From the late Sixties through his retirement in 2009, drummer Bill Bruford played progressive rock in stadiums, jazz in small clubs, and just about everything in between. During a recent conversation with Rolling Stone — touching on his work with Yes, King Crimson, his own band Earthworks, and more — Bruford mentioned in passing that he’d like to compile a list of some of his favorite moments from his vast recorded legacy, spotlighting not just his own contributions but the music as a whole. We invited him to take on the project, and the results are what follows, with Bruford’s own annotations.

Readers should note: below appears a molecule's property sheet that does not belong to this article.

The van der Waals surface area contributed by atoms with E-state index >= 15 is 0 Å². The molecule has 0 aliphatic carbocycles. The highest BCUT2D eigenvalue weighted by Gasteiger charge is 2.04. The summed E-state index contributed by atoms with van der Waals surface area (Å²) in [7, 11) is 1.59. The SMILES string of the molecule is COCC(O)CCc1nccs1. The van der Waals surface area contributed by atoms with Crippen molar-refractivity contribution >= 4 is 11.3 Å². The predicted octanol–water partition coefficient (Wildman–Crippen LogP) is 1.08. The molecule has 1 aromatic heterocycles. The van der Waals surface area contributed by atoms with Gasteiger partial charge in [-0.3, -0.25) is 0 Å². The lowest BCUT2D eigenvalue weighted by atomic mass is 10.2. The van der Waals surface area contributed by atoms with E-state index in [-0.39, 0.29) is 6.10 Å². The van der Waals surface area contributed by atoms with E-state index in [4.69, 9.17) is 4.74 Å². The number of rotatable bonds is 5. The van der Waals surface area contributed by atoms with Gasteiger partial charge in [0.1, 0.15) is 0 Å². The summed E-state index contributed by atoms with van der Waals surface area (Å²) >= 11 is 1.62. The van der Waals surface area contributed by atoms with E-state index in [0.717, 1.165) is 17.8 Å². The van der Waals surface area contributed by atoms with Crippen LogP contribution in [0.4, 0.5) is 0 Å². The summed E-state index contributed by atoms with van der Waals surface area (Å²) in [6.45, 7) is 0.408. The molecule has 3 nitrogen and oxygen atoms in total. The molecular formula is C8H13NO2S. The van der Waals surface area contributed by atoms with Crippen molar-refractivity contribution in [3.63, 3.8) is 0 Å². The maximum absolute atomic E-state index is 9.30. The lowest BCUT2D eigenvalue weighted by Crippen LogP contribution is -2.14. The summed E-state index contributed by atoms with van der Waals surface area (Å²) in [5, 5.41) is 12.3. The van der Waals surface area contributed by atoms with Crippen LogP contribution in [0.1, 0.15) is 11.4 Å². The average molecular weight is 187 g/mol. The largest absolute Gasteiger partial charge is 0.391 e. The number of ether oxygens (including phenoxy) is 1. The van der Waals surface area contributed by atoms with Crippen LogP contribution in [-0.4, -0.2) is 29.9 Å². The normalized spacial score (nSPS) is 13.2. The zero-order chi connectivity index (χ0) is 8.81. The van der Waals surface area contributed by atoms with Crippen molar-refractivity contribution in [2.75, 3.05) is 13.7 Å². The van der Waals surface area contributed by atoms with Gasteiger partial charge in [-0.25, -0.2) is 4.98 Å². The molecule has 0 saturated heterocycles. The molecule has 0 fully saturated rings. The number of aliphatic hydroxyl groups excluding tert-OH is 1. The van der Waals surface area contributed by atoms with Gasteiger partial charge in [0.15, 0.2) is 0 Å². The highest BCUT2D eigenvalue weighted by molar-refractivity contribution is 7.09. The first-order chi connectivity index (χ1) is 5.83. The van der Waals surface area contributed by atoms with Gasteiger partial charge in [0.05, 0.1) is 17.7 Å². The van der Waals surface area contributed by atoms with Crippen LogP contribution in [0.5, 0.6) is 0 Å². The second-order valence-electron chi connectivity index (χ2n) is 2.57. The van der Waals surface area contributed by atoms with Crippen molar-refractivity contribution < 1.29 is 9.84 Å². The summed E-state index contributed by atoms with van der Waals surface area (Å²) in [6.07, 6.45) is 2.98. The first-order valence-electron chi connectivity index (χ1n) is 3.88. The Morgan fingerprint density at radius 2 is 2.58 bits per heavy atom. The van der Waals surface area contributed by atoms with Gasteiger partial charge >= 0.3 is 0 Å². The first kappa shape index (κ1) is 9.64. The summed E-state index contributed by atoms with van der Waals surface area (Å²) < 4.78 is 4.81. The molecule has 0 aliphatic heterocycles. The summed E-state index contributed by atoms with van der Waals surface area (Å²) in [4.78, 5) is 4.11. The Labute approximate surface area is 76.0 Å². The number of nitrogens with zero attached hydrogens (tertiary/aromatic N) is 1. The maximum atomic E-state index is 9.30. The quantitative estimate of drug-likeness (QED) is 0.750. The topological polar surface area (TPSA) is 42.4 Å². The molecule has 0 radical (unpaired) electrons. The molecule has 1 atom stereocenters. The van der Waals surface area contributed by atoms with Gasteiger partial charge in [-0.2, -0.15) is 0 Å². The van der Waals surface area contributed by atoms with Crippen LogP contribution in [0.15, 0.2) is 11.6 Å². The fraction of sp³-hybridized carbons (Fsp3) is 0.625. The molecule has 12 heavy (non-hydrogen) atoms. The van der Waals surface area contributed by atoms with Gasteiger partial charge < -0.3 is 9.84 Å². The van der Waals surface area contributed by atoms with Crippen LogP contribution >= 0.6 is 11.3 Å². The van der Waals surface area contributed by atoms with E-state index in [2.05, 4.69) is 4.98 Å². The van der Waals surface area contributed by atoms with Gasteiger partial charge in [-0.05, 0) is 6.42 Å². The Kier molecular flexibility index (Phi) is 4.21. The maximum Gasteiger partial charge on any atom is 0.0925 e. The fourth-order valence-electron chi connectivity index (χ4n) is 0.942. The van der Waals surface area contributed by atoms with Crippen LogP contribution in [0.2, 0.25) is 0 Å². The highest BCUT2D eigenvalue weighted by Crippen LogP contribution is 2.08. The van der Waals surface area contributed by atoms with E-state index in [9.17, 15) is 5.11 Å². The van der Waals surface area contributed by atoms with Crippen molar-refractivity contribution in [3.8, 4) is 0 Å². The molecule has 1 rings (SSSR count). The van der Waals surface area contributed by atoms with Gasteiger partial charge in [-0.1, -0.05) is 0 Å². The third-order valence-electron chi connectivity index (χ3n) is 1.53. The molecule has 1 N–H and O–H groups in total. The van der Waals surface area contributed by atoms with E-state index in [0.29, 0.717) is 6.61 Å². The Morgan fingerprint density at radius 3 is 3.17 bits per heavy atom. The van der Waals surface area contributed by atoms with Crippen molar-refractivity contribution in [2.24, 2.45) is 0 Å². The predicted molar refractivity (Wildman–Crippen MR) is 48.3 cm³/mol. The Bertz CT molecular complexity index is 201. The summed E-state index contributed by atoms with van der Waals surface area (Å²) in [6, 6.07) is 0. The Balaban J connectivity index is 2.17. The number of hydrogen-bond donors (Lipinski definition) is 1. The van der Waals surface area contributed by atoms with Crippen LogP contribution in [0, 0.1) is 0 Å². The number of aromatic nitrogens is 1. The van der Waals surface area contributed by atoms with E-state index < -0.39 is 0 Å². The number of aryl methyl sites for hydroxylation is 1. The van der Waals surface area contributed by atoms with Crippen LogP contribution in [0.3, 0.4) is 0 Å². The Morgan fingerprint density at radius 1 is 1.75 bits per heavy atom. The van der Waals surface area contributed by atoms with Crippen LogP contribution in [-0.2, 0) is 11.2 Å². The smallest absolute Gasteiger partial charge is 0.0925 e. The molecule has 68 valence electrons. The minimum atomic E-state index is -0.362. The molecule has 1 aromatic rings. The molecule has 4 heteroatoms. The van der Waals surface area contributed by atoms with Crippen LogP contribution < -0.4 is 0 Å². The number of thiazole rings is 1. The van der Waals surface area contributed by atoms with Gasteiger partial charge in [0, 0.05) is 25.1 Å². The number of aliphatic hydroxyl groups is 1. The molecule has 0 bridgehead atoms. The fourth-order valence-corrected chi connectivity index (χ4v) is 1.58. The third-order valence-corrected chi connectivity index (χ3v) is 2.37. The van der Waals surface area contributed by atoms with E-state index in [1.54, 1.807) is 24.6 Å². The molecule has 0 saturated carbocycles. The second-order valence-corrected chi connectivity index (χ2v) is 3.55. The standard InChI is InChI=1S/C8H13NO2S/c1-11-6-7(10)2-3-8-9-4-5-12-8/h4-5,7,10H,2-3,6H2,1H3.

These tracks roll from the acoustic, analog, pre-computer, pre–click-track 1970s to the electronic, post-digital, computer-based 2000s: an exciting four decades to be behind a drum kit. Collectively they describe an unfolding set of ideas about what drums and drummers can or should do. The criterion for selection was either: did the performance do something I didn’t do yesterday, or: did it cover something I hadn’t really heard much of before? The probability that someone else may have done it elsewhere didn’t concern me. All timings are approximate.